The Novel Coronavirus disease (COVID-19) and the Culture of Taking Shoes off Indoors.

It has been six weeks since the state of emergency for the Novel Coronavirus disease (COVID-19) was declared on April 7. More than 500 new cases (positive PCR test) were reported per day in Japan in mid-April, but since the end of Golden Week, the number of new cases has gradually decreased to less than 100 per day. On the other hand, overseas, the number of new cases per day is still high: 20,000 in the United States, 15,000 in Brazil, and 10,000 in Russia as of May 17.

It has been six weeks since the state of emergency for the Novel Coronavirus disease (COVID-19) was declared on April 7. More than 500 new cases (positive PCR test) were reported per day in Japan in mid-April, but since the end of Golden Week, the number of new cases has gradually decreased to less than 100 per day. On the other hand, overseas, the number of new cases per day is still high: 20,000 in the United States, 15,000 in Brazil, and 10,000 in Russia as of May 17.

In order to prevent the spread of COVID-19, quarantine or social distancing are being taken all over the world.  In early April, both US Centers for Disease Control and Prevention (CDC) and the World Health Organization (WHO) announced their recommendations for wearing face masks to prevent transmitting infection. Until COVID-19 pandemic, few people in Europe and the United States wore masks even during the flu season. However, in just three months the situation has changed. In many countries, such as France, Germany, Italy, Czech, Austria, and Slovakia, it’s now mandatory to wear face masks while they’re out in public.

The novel coronavirus is primarily transmitted between people through respiratory droplets and contact routes. Droplet transmission is when a virus is released along with an infected person’s spit, sneeze, or cough, and another person becomes infected by inhaling the virus through their mouth or nose. In contact routes, the virus is transmitted through mucous membranes when an infected person touches an object with their hand after pressing a sneeze or cough, and then another person touches their mouth or nose with their hand after they touch the same object. It is reported that it takes for novel coronavirus on objects to lose its infectivity was 3 hours for paper, 2 days for wood and cloth, 4 days for glass, and 7 days for stainless steel and plastic. (Alex W H Chin et al: Stability of SARS-CoV-2 in different environmental conditions. The LANCET Microbe Vol 1(1) E10,May 01, 2020)

I was curious about the culture of taking shoes off indoors. In many Japanese houses, people take their shoes off at the front door when they come home from outside. Meanwhile, there are many houses overseas that do not have a shoe box at the front door, and people wear shoes indoors as well. Is there a trend in the number of  COVID-19 deaths in countries where people wear shoes indoors or take them off? Among countries with a population over one million, I listed 30 countries in order of the number of deaths per million people according to COVID-19. Western European countries tend to wear their shoes indoors, Eastern European countries conversely tend to take them off indoors. The number of deaths per population due to COVID-19 tends to be lower in Eastern European countries than in Western European countries, but it is unclear whether there is a relationship between the culture and the number of deaths. Nine of the ten countries with the highest number of deaths per million people are countries that wear shoes indoors. Although France and Germany, Italy and Austria are neighboring countries, there is a big difference in the number of deaths per million people: 411 in France compared to 95 in Germany, 521 in Italy compared to 71 in Austria. However, even in the countries categorized as “wearing shoes indoors” in this table,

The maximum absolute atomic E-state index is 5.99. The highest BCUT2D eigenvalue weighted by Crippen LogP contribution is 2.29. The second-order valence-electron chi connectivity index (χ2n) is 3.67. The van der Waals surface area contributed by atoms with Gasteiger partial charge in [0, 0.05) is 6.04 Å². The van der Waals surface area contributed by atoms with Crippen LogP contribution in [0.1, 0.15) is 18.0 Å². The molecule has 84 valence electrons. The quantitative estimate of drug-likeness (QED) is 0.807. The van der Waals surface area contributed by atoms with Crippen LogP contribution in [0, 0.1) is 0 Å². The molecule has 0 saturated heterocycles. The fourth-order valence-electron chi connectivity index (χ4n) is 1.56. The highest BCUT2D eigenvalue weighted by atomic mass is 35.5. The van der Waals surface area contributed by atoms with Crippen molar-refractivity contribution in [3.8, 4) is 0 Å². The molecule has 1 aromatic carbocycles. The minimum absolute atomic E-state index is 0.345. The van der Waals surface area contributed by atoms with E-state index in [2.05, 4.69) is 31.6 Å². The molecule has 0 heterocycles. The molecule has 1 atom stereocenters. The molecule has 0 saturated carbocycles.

some households may take off their shoes indoors or change them to indoor shoes, so I cannot say anything too strong from this table alone. A survey at a hospital specialized in novel coronavirus in Wuhan, China, reported detection of novel coronavirus on the soles of health care workers’ shoes. (Zhen-Dong Guo et al: Aerosol and Surface Distribution of Severe Acute Respiratory Syndrome Coronavirus 2 in Hospital Wards, Wuhan, China, 2020. Emerging infectious diseases. 26(7), 2020) Meanwhile I could not find any academic papers on whether the culture of taking off shoes indoors by the general public affects COVID-19 pandemic.

Johns Hopkins University      https://coronavirus.jhu.edu/map.html
Ministry of Foreign Affairs     https://www.mofa.go.jp/mofaj/area/index.html
Wikimedia Tradition of removing shoes in home https://commons.wikimedia.org/wiki/File:Tradition_of_removing_shoes_in_home.svg

In Japan, on May 4, Expert Meeting on COVID-19 recommended “New Lifestyle” such as wearing a mask, ventilate the room, washing hands frequently, and keeping distance of 2 meters apart from one another. To be accepted in “New Lifestyle” society, all our clinic staff wear masks and face shields, ventilate frequently, sanitize all areas with alcohol spray every 30 minutes, and minimize the time patients spend in the clinic. 100 years ago, when Spanish flu (influenza) hit the world, after the first epidemic subsided, followed second large epidemic a year later and third small epidemic two years later. We’re still not sure what the future holds for COVID-19 pandemic, but we would like to survive the post-coronavirus world by watching the situation not only in Japan but also in the world.

2020年05月21日